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This website is devoted to the care and well-being of all rabbits, and focuses on pet rabbits kept as indoor members of the family.

Last site update: Sun Jun 28 21:49:23 EDT 2020

Frightened as a Rabbit: Anatomy and Physiology of Fear and Stress in the Rabbit

The First Line Of Defense Against Disease

Appearance And Development Of Diseases

Winning Over a Shy Bunny

Check out my book on pet rabbit care and socialization, and I'm always updating it. The book is copyright-protected but available for free, though I request a $1 donation for the bunnies and for my efforts. C'mon, what's a buck?

Rabbits Are Prey Animals

Rabbits are prey animals. This means a lot of things:

Cocoa protects Brownie while she uses the litterbox. If I want to talk to Brownie, I'll have to go through her first. Whenever one would come out whatever hidey box for food or water, the other would invariably show up - this was to provide "strength in numbers" and to help keep a lookout. After Noffy lost Tamari and eventually bonded with them, he was included in their protective detail. The more eyes watching out for predators (especially the giant furless bunny that walks around on two feet, a.k.a. Chief Concierge and Head Chef).

Rabbits are built for speed - they have high muscle mass and low skeletal mass (lots of muscle and lightweight bones). This means they are strong, but also delicate and easily injured, even from their own struggling when they don't want to be handled. They can kick hard enough to break their own bones or even their back. Please see Handlng.

Rabbits hide illness and injury - this may attract predators who will go after the easiest target - this means that you may not be aware of a problem until it is well along. See Health and Behavior.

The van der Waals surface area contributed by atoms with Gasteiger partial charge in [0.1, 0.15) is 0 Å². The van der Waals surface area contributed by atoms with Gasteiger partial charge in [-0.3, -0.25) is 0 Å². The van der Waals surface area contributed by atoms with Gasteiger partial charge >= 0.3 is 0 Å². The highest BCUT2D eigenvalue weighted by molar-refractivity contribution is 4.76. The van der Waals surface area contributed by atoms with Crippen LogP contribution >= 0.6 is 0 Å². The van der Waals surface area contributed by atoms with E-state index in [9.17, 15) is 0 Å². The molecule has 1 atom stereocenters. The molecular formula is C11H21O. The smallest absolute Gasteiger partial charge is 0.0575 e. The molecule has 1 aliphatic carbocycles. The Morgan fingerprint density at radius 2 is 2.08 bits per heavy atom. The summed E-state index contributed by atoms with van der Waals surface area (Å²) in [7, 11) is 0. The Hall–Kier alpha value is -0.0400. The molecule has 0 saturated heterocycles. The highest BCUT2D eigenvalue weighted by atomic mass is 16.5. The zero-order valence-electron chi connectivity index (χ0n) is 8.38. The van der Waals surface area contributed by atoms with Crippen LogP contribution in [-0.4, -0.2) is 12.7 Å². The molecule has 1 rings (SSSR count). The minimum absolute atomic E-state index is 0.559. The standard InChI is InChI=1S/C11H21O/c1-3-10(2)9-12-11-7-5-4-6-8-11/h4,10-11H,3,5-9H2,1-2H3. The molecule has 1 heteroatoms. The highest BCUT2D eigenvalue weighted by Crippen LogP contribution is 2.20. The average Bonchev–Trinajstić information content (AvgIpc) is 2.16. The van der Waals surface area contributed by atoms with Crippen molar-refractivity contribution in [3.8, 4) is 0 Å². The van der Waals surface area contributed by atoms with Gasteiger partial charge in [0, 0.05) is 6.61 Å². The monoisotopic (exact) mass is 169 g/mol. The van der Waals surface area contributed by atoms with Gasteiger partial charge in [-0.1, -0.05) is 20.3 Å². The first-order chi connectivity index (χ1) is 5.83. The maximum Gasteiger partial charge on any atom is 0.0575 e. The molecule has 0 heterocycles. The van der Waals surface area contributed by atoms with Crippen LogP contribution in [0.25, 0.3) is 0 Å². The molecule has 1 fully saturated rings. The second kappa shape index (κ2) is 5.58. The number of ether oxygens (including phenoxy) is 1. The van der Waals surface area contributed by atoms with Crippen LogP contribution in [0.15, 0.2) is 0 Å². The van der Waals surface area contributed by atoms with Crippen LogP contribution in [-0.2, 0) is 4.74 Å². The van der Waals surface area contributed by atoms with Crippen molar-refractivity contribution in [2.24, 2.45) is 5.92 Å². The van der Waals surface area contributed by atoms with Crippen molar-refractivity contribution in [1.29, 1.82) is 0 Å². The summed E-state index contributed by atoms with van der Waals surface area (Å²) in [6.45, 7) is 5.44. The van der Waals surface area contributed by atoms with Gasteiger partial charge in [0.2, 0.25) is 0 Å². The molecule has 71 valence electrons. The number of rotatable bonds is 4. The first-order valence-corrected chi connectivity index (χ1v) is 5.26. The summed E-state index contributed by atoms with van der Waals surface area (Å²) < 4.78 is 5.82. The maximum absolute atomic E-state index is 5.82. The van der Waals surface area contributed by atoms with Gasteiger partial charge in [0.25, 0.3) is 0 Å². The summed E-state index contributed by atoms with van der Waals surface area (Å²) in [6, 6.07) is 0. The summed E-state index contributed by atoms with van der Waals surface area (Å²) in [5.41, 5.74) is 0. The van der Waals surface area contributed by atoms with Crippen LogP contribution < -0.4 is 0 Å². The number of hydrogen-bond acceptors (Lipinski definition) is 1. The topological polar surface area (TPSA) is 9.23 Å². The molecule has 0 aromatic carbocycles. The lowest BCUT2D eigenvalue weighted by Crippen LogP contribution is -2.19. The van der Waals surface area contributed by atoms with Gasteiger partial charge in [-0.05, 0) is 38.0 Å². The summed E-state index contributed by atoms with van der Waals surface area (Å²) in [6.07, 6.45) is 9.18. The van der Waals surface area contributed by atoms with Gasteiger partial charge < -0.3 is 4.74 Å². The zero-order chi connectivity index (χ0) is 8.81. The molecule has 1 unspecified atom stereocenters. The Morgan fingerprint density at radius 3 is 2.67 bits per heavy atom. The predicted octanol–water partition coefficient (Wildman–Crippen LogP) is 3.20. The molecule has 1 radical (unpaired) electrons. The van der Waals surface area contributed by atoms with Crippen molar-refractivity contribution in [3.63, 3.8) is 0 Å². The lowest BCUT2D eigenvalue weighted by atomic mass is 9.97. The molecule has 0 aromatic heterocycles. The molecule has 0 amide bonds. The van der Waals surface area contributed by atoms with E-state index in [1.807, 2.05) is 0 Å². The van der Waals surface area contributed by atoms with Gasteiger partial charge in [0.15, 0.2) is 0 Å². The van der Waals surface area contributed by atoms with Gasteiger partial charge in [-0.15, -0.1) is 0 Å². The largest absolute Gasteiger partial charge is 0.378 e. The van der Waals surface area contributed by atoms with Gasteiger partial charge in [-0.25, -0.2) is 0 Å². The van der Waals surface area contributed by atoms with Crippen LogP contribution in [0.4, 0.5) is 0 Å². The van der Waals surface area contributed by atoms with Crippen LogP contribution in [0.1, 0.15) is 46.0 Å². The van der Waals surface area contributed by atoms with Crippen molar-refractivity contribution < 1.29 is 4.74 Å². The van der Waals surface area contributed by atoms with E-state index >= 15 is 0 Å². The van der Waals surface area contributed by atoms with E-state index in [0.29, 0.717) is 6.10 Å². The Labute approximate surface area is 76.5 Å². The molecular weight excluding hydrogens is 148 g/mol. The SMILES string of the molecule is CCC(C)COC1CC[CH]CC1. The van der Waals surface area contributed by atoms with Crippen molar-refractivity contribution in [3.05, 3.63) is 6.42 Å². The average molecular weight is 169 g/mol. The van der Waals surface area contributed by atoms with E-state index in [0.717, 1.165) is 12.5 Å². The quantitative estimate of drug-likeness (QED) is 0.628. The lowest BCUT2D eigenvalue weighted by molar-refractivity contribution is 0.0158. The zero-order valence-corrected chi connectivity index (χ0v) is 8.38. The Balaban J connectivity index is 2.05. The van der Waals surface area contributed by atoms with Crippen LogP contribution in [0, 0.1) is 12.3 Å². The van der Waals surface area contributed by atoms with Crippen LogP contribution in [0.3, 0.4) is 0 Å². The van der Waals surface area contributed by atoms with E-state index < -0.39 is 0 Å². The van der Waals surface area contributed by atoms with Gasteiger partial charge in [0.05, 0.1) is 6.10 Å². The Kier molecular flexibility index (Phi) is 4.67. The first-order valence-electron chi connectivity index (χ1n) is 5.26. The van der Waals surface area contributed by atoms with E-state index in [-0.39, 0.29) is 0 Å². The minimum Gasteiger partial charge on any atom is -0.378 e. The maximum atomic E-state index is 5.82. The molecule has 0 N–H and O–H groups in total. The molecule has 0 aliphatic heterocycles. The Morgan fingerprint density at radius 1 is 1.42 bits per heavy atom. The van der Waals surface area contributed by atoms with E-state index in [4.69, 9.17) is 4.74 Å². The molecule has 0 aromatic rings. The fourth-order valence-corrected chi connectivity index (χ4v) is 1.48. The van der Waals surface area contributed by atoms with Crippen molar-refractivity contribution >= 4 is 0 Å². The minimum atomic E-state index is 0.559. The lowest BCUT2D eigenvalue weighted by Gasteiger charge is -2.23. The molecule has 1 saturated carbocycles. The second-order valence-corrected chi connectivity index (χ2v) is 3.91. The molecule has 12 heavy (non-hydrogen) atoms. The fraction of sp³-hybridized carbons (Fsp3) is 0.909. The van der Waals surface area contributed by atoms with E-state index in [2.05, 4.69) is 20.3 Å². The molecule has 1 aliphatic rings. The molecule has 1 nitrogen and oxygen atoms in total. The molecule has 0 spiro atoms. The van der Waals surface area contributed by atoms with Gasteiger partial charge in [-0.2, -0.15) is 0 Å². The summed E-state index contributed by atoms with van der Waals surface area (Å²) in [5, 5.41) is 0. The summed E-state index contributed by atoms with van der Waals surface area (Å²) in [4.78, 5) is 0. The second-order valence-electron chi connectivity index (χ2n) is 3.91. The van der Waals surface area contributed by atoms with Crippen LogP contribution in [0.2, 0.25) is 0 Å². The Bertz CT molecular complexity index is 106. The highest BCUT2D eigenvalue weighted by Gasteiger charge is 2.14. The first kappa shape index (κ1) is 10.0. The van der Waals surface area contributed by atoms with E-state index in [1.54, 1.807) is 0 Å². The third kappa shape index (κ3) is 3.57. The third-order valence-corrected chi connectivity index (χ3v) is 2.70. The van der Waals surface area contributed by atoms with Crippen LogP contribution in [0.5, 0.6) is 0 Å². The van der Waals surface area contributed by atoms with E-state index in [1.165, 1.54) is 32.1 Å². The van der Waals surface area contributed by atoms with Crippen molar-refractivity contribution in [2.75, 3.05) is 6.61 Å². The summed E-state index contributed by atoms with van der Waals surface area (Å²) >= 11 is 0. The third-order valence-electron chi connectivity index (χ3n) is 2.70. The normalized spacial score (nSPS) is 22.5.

• Rabbits are quiet - since making noise would give them away, they communicate in many ways that don't make noise. See Behavior.
  • Rabbits are not assertive about their needs - humans keeping prey animals must pay attention to a lot of things, including subtle signals, to assess their pets' overall well-being
  • Rabbits are quiet - since making noise would give them away, they communicate in many ways that don't make noise. See Behavior.
  • Fear can cause a bunny to have a heart attack, even if the threat is not real
  • Stress can have long-lasting effects even after the stressor is removed
  • Most rabbits do not like to be picked up - prey animals prefer to have their feet firmly on the ground so they can run away if they feel the need
  • Never chase a bunny unless it is an invited game of "chase" (and even then, don't try too hard to catch your bunny or you may trigger a fear response)

In order to have a good relationship with your rabbit, you must first gain its trust, and this is something you can't rush - let the bunny get used to you, get curious about you, and eventually he will come check you out and ask for attention. Never break the trust your bunny has in you or it could take a very long time to get it back.

Why punishment doesn't work

Recommended Reading:

The House Rabbit Society's article on the effects of stress on the domestic rabbit

The Wisconsin House Rabbit Society's article covering the effects of reducing stress on a domestic rabbit's health

A good general article on the appearance and development of disease

Dana Krempels's article on understanding the "shy" bunny

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A Buck for the Bunnies
Last update: Sun Jun 28 21:49:23 EDT 2020